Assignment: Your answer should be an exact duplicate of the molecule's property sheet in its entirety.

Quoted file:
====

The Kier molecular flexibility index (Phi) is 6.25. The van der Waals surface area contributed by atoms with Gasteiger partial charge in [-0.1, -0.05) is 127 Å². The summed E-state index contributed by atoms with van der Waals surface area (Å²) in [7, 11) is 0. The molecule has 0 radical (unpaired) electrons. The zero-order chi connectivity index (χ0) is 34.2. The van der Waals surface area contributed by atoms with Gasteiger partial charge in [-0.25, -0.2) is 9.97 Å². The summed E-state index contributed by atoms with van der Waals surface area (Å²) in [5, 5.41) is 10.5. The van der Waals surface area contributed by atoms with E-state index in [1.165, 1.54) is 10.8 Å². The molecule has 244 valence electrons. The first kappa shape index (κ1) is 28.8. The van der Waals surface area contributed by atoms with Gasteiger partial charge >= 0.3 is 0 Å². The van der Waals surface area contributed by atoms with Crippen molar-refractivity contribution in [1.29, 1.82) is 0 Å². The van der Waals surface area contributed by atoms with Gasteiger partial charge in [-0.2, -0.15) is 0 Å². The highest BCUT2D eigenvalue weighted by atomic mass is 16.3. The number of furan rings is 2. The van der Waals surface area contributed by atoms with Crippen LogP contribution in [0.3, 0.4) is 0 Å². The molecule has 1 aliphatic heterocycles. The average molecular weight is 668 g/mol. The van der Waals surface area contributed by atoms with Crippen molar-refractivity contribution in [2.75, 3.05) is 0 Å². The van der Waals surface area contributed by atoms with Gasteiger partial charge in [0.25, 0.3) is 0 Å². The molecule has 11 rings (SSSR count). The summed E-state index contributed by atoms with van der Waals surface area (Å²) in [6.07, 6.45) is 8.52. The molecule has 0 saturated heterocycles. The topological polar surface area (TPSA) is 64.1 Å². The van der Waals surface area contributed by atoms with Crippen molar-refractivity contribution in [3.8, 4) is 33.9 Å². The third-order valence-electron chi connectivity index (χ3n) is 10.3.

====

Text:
The Kier molecular flexibility index (Phi) is 6.25. The van der Waals surface area contributed by atoms with Gasteiger partial charge in [-0.1, -0.05) is 127 Å². The summed E-state index contributed by atoms with van der Waals surface area (Å²) in [7, 11) is 0. The molecule has 0 radical (unpaired) electrons. The zero-order chi connectivity index (χ0) is 34.2. The van der Waals surface area contributed by atoms with Gasteiger partial charge in [-0.25, -0.2) is 9.97 Å². The summed E-state index contributed by atoms with van der Waals surface area (Å²) in [5, 5.41) is 10.5. The van der Waals surface area contributed by atoms with E-state index in [1.165, 1.54) is 10.8 Å². The molecule has 244 valence electrons. The first kappa shape index (κ1) is 28.8. The van der Waals surface area contributed by atoms with Gasteiger partial charge >= 0.3 is 0 Å². The van der Waals surface area contributed by atoms with Crippen molar-refractivity contribution in [1.29, 1.82) is 0 Å². The van der Waals surface area contributed by atoms with Gasteiger partial charge in [-0.2, -0.15) is 0 Å². The highest BCUT2D eigenvalue weighted by atomic mass is 16.3. The number of furan rings is 2. The van der Waals surface area contributed by atoms with Crippen LogP contribution in [0.3, 0.4) is 0 Å². The molecule has 1 aliphatic heterocycles. The average molecular weight is 668 g/mol. The van der Waals surface area contributed by atoms with Crippen molar-refractivity contribution in [2.75, 3.05) is 0 Å². The van der Waals surface area contributed by atoms with Gasteiger partial charge in [0.25, 0.3) is 0 Å². The molecule has 11 rings (SSSR count). The summed E-state index contributed by atoms with van der Waals surface area (Å²) in [6.07, 6.45) is 8.52. The molecule has 0 saturated heterocycles. The topological polar surface area (TPSA) is 64.1 Å². The van der Waals surface area contributed by atoms with Crippen molar-refractivity contribution in [3.8, 4) is 33.9 Å². The third-order valence-electron chi connectivity index (χ3n) is 10.3.